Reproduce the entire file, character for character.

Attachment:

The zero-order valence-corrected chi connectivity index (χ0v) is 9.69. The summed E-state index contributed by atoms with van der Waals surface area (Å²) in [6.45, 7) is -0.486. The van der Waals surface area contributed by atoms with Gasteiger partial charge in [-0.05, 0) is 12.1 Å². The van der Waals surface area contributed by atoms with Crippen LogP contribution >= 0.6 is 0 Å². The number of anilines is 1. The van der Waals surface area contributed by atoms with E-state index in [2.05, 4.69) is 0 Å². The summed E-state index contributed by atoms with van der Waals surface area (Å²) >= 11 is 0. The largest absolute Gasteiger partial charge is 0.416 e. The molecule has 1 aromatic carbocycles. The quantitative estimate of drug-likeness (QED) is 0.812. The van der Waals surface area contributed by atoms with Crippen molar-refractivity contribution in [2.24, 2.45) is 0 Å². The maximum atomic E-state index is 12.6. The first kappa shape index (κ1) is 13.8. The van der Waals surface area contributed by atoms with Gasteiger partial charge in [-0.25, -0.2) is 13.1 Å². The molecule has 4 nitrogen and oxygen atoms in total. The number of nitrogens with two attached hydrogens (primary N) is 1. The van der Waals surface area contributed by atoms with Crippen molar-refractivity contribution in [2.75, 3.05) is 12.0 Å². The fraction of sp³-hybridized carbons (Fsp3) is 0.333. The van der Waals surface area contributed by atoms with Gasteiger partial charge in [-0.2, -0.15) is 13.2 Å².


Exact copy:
The zero-order valence-corrected chi connectivity index (χ0v) is 9.69. The summed E-state index contributed by atoms with van der Waals surface area (Å²) in [6.45, 7) is -0.486. The van der Waals surface area contributed by atoms with Gasteiger partial charge in [-0.05, 0) is 12.1 Å². The van der Waals surface area contributed by atoms with Crippen LogP contribution >= 0.6 is 0 Å². The number of anilines is 1. The van der Waals surface area contributed by atoms with E-state index in [2.05, 4.69) is 0 Å². The summed E-state index contributed by atoms with van der Waals surface area (Å²) >= 11 is 0. The largest absolute Gasteiger partial charge is 0.416 e. The molecule has 1 aromatic carbocycles. The quantitative estimate of drug-likeness (QED) is 0.812. The van der Waals surface area contributed by atoms with Crippen molar-refractivity contribution in [2.24, 2.45) is 0 Å². The maximum atomic E-state index is 12.6. The first kappa shape index (κ1) is 13.8. The van der Waals surface area contributed by atoms with Gasteiger partial charge in [-0.25, -0.2) is 13.1 Å². The molecule has 4 nitrogen and oxygen atoms in total. The number of nitrogens with two attached hydrogens (primary N) is 1. The van der Waals surface area contributed by atoms with Crippen molar-refractivity contribution in [2.75, 3.05) is 12.0 Å². The fraction of sp³-hybridized carbons (Fsp3) is 0.333. The van der Waals surface area contributed by atoms with Gasteiger partial charge in [-0.2, -0.15) is 13.2 Å².